Everything’s Coming Up Rosie: Behind the Scenes at O’Donnell’s New Talk Show
By Tony Peregrin in Arts & Entertainment on Sep 12, 2011 3:00PM
The first test show for the Chicago-based “The Rosie Show” starring Rosie O’Donnell was filmed before a live studio audience last week at Harpo Studios in Studio 1—the same sound stage where Oprah Winfrey taped her show for the last 25 years.
O’Donnell—a multiple daytime Emmy winner as host of “The Rosie O’Donnell Show” (1996-2002)—sat behind an open, see-through desk in front of an audience of about 250, including O’Donnell’s daughter, Chelsea.
Earlier this year, O’Donnell told O Magazine that her new show, which will air on the Oprah Winfrey Network (OWN), will be less celebrity-driven than her previous talk show with a focus on “real people and real issues.”
"The Rosie Show" was originally conceived as a daytime show, but will now air weeknights at 6 pm, Central Time.
Chicagoist spoke with a member of the audience from the first test show, Jeff Rieck, 40, a resident of Uptown/Buena Park, to get a behind-the-scenes view of the new talk show.
Chicagoist: Was there an audience warm-up comedian?
Jeff Rieck: There was a warm-up person but she was a stage manager or something like that, giving everyone the low-down on what to expect, rules, logistics, basic stuff, but she wasn’t a comedian. She was actually really fun, though.
Chicagoist: Talk about the moment Rosie appeared on stage.
Jeff Rieck: Rosie appeared just like it was a real show. Her live band was playing, and suddenly, she gets introduced and she pops out from behind her curtain like she did on her original talk show—so that was kind of a cool carryover, but I think that was the only thing that isn’t brand new. She was out a little after 11:00 am, and the show itself wasn’t over until about 12:30.
Chicagoist: I’m guessing Rosie had an opening monologue—what did she talk about?
Jeff Rieck: Her opening monologue was 32 minutes long, and she joked later on about how the length should have actually been 10 minutes and that she’s not used to having to conform to the rigid constraints of television right now. It was really endearing and made me love her even more that she has the ability to just get up there and basically talk off the top of her head for a half-hour, keep an audience’s attention, and be hilarious. In between segments “Ro” interacted with the audience until the director started counting her back to air.
Chicagoist: What did she have to say about her new home, Chicago?
Jeff Rieck: She is living here and looking for a house now. She told the studio audience—many of whom were Chicagoans—that she loves it here, and she listed all the things that she really likes about Chicago versus New York City—wide streets, clean, friendly, and no one has given her the finger yet! But, the best part? That was when she admitted that she has had to adjust to our funny Chicago accent, which she imitates really well, by the way. It was so funny to hear a Long Island gal make fun of our Chicago dialect!
Chicagoist: Was she a ball of nervous energy? What was her vibe and how did she look?
Jeff Rieck: Ro looks amazing—I’d never guess she was 49! She was wearing black pants, kinda like leggings, but I don’t know what they are called, and a black top with a jacket/sweater over it. She actually made fun of her “fashion miss-steps” over the years and she showed the audience photos her staff had found via Google Images. She said they are trying to make her more fashionable, and she joked that she was determined to find her style before her 50th birthday in March. I thought she seemed 100% calm and together. While her staff members were buzzing all around her in between segments, Rosie would just chat with people in the audience like all those people around her weren’t there. I don’t know how she did that.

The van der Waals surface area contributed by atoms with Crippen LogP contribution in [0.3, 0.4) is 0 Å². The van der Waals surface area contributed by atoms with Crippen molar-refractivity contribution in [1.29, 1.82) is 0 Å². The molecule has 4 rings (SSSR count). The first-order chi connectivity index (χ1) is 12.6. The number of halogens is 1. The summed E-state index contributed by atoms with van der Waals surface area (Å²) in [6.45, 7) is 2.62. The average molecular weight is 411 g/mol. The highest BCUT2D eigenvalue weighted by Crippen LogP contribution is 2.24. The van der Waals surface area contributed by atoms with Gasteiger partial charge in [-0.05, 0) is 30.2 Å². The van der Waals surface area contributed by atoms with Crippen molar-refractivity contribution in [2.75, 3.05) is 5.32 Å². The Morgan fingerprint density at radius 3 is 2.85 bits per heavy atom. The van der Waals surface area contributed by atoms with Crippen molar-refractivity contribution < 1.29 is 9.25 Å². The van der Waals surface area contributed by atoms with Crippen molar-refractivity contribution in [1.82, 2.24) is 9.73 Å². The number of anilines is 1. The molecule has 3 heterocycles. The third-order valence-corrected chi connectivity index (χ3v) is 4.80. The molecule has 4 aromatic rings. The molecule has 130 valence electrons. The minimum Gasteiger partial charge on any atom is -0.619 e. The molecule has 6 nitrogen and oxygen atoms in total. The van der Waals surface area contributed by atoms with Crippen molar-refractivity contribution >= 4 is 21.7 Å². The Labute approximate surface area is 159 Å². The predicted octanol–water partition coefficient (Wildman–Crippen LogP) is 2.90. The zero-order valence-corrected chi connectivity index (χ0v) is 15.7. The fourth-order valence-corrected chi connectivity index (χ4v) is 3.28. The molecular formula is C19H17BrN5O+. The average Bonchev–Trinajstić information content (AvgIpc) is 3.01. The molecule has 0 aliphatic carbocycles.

Chicagoist: Who were her first celebrity guests—were they local or did they have any connection to Chicago?
Jeff Rieck: Her guests were Melissa Gilbert—who Rosie calls “Missy G,” and Jenifer Lewis, who will star in the new NBC series “The Playboy Club,” which of course takes place in Chicago. Both guests, according to Rosie, have been her close, personal friends for several decades. Melissa Gilbert and Jenifer Lewis told stories about Rosie, about how they had first met and when. At one point, while Rosie was off to the side of the studio consulting with crew members, she said something like ‘Jenifer, entertain my people’ and she did, like a consummate professional in a night club, walking through the studio and getting people to sing with her. You could tell that both Lewis and Gilbert are really fond of Rosie, and that they really were more than just your average celebrity guests on a talk show.
Chicagoist: How is Rosie’s talk show different than Oprah’s?
Jeff Rieck: Two huge format changes from Oprah’s show are that kids are permitted, even encouraged, to attend tapings. Ro loves kids, of course! The other big difference is that cameras are permitted. You are told at the end of the taping that you can take your cameras out, and then Rosie stands on stage, and you can take as many pictures of her and the set as you want.
Rosie said she is still in awe of Oprah and that she adores her and respects her as a person and an icon, but to me Rosie is clearly so much more casual, open, and accessible to people. You never stop laughing—even if the topic is serious—because Rosie has the unique ability to see the bright, humorous side of even the most somber of topics. I can’t wait to go back and see her again and for the show to start next month!
"The Rosie Show" premieres October 10th on the OWN network. For ticket information, go here.